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However, these mechanically complicated systems were prone to substantial problems, and involved a manually-attached lap belt which many users failed to employ under the mistaken belief that they were automatically and fully restrained. When these occupants were involved in accidents in which their automatic shoulder harness alone was in place, they were subjected to more serious injuries than they likely would have suffered had they been wearing only a lap belt.

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As a result, the National Highway Traffic Safety Administration "NHTSA" enacted regulations requiring placards to be placed on the automatic shoulder harness systems warning that they are not to be used without the lap belt. Due to these problems, the U.

During the mid's, while the automatic restraint systems were being troubleshot in production, crash research was leading to the conclusion that an inflatable air bag often referred to as the SRS - supplemental, restraint system could supplement vehicle occupant protection in an accident is used as a supplement to seat belts and shoulder harnesses. Inclusion of these systems in new vehicles began to become mandatory in certain passenger vehicles the early 's and are being gradually phased in into other types of vehicles.

Air bags, of course, also pose their own risks. Recent concern has arisen over the potential for air bags, during deployment, to cause serious life threatening injuries to certain occupants, such as small children and frail adults, during sudden air bags inflation. Nonetheless, air bags have greatly reduced the number of fatal and serious auto injuries in vehicular accidents, particularly in highway accidents involving greater speeds.

The object of a seat belt buckle is to bring two ends of the seat belt together in a junction which will keep the two ends of the belt securely fastened to one another, particularly during the sudden and severe loads imposed during an accident - yet be easy for the occupant to fasten and unfasten in entering and existing the vehicle. The first seat belt to be mass-produced for this purpose in American vehicles in the 's and early 's closely resembled the type of widely-recognized seat belt buckle still in use on Airliners today, called a "lift-cover" buckle.

The restraint system would have a male tongue at one end with a hole or aperture in it, and would be inserted into the female buckle where a spring-loaded latch pin called a pawl would pass into the pawl and hold the tongue firmly into the buckle. The pin would be extracted when the user lifted up the hinged, spring-loaded buckle cover, releasing the pawl from the aperture in the tongue, allowing the tongue and buckle once again to separate. Early after installation of these buckles, concern arose that the lift-cover could be accidentally dislodged by the occupant's motions inside the vehicle, leaving the user unrestrained in an accident.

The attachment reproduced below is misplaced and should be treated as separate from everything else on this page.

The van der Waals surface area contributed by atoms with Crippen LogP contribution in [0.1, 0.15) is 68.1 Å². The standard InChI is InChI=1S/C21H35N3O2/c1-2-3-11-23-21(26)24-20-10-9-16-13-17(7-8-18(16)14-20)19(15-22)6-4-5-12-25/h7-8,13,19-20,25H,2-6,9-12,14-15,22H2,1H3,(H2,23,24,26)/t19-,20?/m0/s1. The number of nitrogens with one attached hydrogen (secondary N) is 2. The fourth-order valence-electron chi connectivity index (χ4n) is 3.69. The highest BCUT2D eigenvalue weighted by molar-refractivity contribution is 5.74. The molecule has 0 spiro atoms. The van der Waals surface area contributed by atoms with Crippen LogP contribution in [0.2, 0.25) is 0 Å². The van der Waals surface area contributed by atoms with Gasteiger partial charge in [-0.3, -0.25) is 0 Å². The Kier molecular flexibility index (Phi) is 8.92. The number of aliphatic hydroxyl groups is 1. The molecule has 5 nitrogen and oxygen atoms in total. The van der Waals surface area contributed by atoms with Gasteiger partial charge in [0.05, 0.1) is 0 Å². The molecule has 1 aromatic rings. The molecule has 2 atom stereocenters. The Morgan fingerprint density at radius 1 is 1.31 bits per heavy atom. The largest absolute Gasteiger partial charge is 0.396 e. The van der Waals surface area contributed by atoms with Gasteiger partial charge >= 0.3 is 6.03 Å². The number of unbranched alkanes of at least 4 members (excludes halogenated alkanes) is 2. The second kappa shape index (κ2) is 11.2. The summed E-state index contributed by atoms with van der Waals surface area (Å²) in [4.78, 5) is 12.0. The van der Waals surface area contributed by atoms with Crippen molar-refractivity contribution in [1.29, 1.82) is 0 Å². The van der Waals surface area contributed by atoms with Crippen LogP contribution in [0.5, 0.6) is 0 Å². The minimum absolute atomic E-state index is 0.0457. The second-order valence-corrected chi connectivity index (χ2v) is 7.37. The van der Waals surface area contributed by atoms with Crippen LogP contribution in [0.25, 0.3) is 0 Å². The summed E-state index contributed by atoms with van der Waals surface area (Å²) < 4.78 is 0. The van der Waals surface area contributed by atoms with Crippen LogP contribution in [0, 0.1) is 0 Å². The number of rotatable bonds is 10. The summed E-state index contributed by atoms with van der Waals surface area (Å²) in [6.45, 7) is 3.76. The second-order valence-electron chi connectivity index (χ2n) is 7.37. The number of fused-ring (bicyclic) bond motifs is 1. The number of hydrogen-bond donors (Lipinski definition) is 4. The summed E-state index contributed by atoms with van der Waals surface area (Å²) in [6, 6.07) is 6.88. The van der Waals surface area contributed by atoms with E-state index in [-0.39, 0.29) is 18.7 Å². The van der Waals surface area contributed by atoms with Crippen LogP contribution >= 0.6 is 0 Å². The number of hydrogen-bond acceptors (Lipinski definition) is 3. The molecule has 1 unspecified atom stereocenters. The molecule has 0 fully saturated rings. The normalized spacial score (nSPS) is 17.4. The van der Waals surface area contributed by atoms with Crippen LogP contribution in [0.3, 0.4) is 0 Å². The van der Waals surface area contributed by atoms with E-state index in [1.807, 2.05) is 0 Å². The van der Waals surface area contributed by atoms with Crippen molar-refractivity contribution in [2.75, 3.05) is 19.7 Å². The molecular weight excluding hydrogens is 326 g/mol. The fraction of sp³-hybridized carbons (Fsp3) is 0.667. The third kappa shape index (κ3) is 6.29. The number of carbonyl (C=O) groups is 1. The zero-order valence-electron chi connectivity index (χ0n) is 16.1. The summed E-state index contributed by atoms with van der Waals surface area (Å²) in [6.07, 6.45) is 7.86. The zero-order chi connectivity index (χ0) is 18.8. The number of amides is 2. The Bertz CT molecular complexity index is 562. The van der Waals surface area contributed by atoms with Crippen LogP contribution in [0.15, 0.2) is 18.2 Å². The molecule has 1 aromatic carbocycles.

Fisher designed a buckle which operated similarly as the lift-cover buckle, but substituted a protected button on the side of the buckle for the lift-cover. This was the first major "side-release" or "top-release" style buckle used on American vehicles.

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The spring-loaded button would cause the pawl to span into the aperture when the tongue was fully inserted all of the way into the buckle. When the occupant wanted to disengage the tongue and buckle, s he would press the button and the pawl with be pushed out of the tongue's aperture, permitting separation of the tongue and buckle. Fisher or "Maxi-Buckle. In , Fisher patented a smaller side-release buckle which operated identically to the RCF, which differed from the "Maxi-Buckle" only in respect to its miniaturization.

It remains the most numerous buckle installed in American vehicles to date. At the time of its initial conception, the RCF was lightweight, simple in design, easy to manufacture, had few moving parts, was fairly durable, and therefore was relatively inexpensive to manufacture.

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It therefore became immediately popular with American automakers whom the government involuntarily compelled to make seat belts mandatory equipment in U. In the early 's the American automakers and their buckle suppliers began a campaign to develop a set belt buckle with a tongue eject feature and a release push button on the end of the buckle, rather than on the side or top. The initial generation of these tongue-eject feature buckles were side-release buckles. The first of these tongue-eject buckles used in production was manufactured by Hamill, a Division of Firestone now TRW Vehicle Safety Systems and was used as early as and Ford vehicles.

Called a "diecast" buckle, the buckle looked remarkably similar to the RCF, but was made by Hamill pursuant to a Swiss patent which announced as its sole purpose, prevention of the danger of "false latching. After two years, Ford went back to the RCF solely to save money on the production costs of the buckle.